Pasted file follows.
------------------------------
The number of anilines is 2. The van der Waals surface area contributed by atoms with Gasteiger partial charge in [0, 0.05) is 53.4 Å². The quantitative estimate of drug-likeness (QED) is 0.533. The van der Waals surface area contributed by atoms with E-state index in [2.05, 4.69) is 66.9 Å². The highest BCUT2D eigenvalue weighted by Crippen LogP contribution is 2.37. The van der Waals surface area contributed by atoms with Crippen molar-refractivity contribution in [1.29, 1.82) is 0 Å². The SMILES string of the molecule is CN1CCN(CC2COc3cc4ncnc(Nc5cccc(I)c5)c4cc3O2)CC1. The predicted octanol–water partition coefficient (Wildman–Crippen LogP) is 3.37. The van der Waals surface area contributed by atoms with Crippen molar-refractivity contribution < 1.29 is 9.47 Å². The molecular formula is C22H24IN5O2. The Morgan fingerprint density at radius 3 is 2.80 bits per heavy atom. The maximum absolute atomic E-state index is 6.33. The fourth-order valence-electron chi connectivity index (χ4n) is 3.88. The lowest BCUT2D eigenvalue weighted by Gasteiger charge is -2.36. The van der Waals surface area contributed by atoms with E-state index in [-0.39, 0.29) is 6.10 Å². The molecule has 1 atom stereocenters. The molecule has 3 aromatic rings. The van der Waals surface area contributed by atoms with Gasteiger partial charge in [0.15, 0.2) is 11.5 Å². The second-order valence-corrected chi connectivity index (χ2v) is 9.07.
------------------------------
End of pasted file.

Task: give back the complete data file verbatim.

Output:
The number of anilines is 2. The van der Waals surface area contributed by atoms with Gasteiger partial charge in [0, 0.05) is 53.4 Å². The quantitative estimate of drug-likeness (QED) is 0.533. The van der Waals surface area contributed by atoms with E-state index in [2.05, 4.69) is 66.9 Å². The highest BCUT2D eigenvalue weighted by Crippen LogP contribution is 2.37. The van der Waals surface area contributed by atoms with Crippen molar-refractivity contribution in [1.29, 1.82) is 0 Å². The SMILES string of the molecule is CN1CCN(CC2COc3cc4ncnc(Nc5cccc(I)c5)c4cc3O2)CC1. The predicted octanol–water partition coefficient (Wildman–Crippen LogP) is 3.37. The van der Waals surface area contributed by atoms with Crippen molar-refractivity contribution < 1.29 is 9.47 Å². The molecular formula is C22H24IN5O2. The Morgan fingerprint density at radius 3 is 2.80 bits per heavy atom. The maximum absolute atomic E-state index is 6.33. The fourth-order valence-electron chi connectivity index (χ4n) is 3.88. The lowest BCUT2D eigenvalue weighted by Gasteiger charge is -2.36. The van der Waals surface area contributed by atoms with E-state index in [-0.39, 0.29) is 6.10 Å². The molecule has 1 atom stereocenters. The molecule has 3 aromatic rings. The van der Waals surface area contributed by atoms with Gasteiger partial charge in [0.15, 0.2) is 11.5 Å². The second-order valence-corrected chi connectivity index (χ2v) is 9.07.